The original version of this song written by John Fitch and Reuben Cross, which is featured on Evelyn "Champagne" King's 1977 album Smooth Talk, is a different track than the one that became a million seller. As "Shame" started to become popular in the discos, it received an extended 12" disco mix by New York club DJs-turned-record remixers Al Garrison and David Todd. Their remix, which emphasized the beat more, gained more radio play and became a hit.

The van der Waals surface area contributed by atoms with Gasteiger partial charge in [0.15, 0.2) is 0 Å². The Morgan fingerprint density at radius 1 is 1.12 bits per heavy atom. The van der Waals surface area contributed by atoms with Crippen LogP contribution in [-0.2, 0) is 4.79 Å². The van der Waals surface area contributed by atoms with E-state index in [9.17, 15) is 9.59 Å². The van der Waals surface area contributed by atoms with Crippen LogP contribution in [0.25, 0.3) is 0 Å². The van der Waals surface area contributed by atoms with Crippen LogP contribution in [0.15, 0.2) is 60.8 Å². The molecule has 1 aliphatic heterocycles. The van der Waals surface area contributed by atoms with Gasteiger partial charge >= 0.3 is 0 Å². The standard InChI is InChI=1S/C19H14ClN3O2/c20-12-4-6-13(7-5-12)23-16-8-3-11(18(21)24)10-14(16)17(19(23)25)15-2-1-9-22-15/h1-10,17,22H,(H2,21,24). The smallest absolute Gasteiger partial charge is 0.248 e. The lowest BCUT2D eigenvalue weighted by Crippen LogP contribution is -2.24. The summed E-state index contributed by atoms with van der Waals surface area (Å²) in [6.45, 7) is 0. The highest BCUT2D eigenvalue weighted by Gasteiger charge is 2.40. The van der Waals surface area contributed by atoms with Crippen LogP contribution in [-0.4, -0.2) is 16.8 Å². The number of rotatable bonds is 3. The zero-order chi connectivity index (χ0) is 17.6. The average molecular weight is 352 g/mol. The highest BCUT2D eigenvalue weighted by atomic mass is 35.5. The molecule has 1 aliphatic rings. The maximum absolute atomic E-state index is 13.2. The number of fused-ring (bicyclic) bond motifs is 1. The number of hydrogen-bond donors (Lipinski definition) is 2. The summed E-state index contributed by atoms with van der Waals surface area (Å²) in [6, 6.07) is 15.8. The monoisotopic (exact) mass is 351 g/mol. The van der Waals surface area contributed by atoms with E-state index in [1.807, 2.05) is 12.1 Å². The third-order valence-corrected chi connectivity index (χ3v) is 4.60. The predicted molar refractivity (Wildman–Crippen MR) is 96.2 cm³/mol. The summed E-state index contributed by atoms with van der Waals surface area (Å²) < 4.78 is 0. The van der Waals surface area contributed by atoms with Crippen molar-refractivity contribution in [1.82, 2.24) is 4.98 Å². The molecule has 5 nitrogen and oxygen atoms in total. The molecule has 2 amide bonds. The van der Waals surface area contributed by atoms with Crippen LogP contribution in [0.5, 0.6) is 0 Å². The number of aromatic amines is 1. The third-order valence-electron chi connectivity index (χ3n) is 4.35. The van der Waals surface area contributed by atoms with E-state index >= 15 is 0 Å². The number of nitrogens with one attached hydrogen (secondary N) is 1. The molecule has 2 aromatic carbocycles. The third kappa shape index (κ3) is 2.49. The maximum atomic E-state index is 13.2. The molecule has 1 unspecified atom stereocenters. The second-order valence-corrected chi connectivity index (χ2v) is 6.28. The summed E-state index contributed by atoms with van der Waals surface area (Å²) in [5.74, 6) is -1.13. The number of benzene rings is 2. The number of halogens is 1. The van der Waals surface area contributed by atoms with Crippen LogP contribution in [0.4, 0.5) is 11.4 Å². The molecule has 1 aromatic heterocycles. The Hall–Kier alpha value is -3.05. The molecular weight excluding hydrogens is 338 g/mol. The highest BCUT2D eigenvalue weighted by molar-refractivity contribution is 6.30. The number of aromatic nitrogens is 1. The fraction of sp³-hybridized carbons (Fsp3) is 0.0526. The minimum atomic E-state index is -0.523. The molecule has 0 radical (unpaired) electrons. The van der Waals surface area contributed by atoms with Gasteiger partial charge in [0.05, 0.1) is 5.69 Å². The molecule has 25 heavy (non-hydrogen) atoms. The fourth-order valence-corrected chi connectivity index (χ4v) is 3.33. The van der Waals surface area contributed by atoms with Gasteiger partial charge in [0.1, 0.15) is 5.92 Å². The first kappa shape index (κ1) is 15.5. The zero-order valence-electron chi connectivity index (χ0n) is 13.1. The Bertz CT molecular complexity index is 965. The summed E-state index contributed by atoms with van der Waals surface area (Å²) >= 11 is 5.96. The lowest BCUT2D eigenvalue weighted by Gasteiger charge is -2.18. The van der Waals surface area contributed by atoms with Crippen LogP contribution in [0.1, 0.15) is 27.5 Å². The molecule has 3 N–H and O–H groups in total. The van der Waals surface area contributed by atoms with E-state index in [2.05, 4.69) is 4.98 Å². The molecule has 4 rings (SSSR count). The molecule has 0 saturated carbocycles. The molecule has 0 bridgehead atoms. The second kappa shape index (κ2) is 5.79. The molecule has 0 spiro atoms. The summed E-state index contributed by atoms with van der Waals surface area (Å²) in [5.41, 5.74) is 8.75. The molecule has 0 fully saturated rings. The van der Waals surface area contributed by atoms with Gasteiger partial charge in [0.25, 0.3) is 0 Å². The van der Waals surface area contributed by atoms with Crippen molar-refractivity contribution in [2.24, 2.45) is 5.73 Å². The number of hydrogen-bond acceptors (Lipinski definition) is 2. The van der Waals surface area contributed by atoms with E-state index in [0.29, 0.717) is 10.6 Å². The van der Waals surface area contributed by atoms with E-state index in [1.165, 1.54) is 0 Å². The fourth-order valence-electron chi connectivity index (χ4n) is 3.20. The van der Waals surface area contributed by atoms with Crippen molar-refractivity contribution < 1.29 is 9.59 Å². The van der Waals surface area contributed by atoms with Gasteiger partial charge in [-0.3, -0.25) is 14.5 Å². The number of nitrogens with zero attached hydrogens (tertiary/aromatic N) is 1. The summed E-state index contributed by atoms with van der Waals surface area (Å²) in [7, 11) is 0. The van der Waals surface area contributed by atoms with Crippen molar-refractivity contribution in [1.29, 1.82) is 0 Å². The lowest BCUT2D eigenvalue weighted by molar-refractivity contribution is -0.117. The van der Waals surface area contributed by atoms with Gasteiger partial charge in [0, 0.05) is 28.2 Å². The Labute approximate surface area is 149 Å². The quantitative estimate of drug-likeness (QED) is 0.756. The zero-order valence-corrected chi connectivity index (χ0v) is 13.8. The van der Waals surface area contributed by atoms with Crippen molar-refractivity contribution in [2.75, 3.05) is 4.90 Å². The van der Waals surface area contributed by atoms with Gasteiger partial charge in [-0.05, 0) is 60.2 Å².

This was at the time the biggest selling Transatlantic 12" single. It was also at the time the biggest UK hit not to enter the top 20. Though it only reached #39 it was in the charts for 23 weeks.
Evelyn "Champagne" King's nickname is a variation of a nickname she had as a baby, Bubbles, because she blew spit bubbles. She was discovered at the age of 15 while singing in a washroom at Philadelphia International Records' recording base, Sigma Sound Studios, where she was helping out her mother who was a cleaning lady. It was soul producer T. Life, a former member of the band Instant Funk, who overheard her and she was immediately signed up.
This was featured in the 1998 film The Last Days Of Disco.